I love my job. I love weddings. We have our chance to write a story. My purpose is to crystallize images and stolen moments so that you can see them again and feel all those emotions even 30 years later. As a storyteller I try to capture pure and genuine moments, such as words, actions, sounds. The wedding day is full of inspiration, curiosity and discovery. I love to capture the tears of a moved relative, the touching first dance of the bride and the groom, the joy of being together.
How did you get into the wedding industry?
I entered the world of wedding by chance. From the first moments, I wanted to physically experience what I had studied by watching movies and make my ideas come true. Each couple has their own story to tell,
Tell us about one of your best experiences at work?
I cannot talk about only one experience, this work shows you a flow of emotions all different from each other and for this reason every wedding is unique.
What equipment do you use?
Two Canon R6 body and Canon lenses.
What's your favorite part of the wedding day? Why?
I love the moment when the bride sees the groom for the first time, whether in a church, garden or mountain, alone or with around 100 guests.
"Il tempo è il mio vero soggetto. Il privilegio del regista consiste nel controllare il tempo, cosa che nella vita reale è impossibile. Non si può né fermare il tempo né accelerarlo, mentre il regista può giocare con il tempo, trasformare un secondo in un’ora e ridurre un periodo di 10 anni a qualche secondo.”
WONG KAR WAI
Any advice for Brides and Grooms?
Don’t look at me, be yourselves. Smile, cry, laugh, do what you feel. As storyteller I try to capture pure and genuine moments from distance, I’ll try to be like a ghost.
Any personal advice for fellow Photographers & Videographers?
Tell the truth of what you see, of what you hear, of what you feel.
What were your early influences? Any photographers you looked up to or you still look up to today?
I’m cinema lover, from the black and white of 60’ Nouvelle Vague’s films to the poetry of Far East directors like Kim Ki Duk and Wog Kar Wai, from the intensity of Russian Cinema (Andrej Tarkovskij and Aleksandr Sokurov) to the italian mastepieces (Matteo Garrone, Paolo Sorrentino, Giuseppe Tornatore).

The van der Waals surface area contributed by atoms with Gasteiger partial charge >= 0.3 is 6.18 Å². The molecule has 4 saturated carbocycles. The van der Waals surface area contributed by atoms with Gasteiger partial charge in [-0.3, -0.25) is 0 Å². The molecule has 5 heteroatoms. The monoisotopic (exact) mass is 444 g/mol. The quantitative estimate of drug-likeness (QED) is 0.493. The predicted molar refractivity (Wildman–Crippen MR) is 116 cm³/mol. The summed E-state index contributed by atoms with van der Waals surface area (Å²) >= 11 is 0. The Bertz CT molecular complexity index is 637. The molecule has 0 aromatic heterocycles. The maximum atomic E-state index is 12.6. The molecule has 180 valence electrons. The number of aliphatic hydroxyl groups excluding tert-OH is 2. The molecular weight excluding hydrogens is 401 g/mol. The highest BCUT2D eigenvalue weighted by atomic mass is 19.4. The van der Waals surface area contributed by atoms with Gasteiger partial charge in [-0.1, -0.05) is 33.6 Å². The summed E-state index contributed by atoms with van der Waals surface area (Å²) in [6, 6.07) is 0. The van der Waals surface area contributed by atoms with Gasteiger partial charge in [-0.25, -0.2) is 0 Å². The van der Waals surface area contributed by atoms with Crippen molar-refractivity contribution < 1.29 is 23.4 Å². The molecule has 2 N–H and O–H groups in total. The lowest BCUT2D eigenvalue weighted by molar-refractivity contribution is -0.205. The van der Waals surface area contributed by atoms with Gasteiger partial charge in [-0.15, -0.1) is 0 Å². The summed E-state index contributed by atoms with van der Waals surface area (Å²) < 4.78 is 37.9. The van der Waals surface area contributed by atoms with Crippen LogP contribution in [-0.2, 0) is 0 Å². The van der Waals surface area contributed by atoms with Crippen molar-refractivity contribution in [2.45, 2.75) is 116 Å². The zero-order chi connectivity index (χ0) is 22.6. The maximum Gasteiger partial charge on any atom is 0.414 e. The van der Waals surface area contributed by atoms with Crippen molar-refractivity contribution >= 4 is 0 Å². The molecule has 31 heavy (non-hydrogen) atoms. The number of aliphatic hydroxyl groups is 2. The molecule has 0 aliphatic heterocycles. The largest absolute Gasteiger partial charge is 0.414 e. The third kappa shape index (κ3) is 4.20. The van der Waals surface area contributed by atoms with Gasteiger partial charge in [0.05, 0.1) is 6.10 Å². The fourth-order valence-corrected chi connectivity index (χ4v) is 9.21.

How do you prepare yourself before a wedding?
Big sleep the day before, good breakfast and music.
How long have you been a photographer?
I started shooting quite late, I was 25 years old, but I always took some pictures as hobby.
Can you describe your style of your photography?
I try to create a reportage that reflects the emotions of the wedding. I love to capture with my lens the tears of a moved relative, the touching first dance of the bride and the groom, the joy of being together.
I want to try to convey in images and sounds what I see, what I feel during the wedding day.
My purpose is to crystallize images and stolen moments so that you can see them again and feel all those emotions even 30 years later.
Where do you find ideas for your work?
I get inspiration not only by cinema, but also by contemporary art, books, fashion.
What’s the most memorable wedding you’ve shot?
Some years ago with a lovely couple in Lugano.
What advice can you give to new wedding photographers about their pricing structures?
Your work depends on your study and love for this work.
Within the wedding industry, who else captivates and interests you?
Where do you see wedding photography heading in the next few years?
constant evolution, but always telling the truth.
Other than photography, what are your other passions or hobbies?
Music: I’m bass player, I love play funky music.
Book: sometimes romantic, sometimes historic, sometimes Murakami, sometimes Dostojevstij.
I love cooking. I’m italian. I love pizza.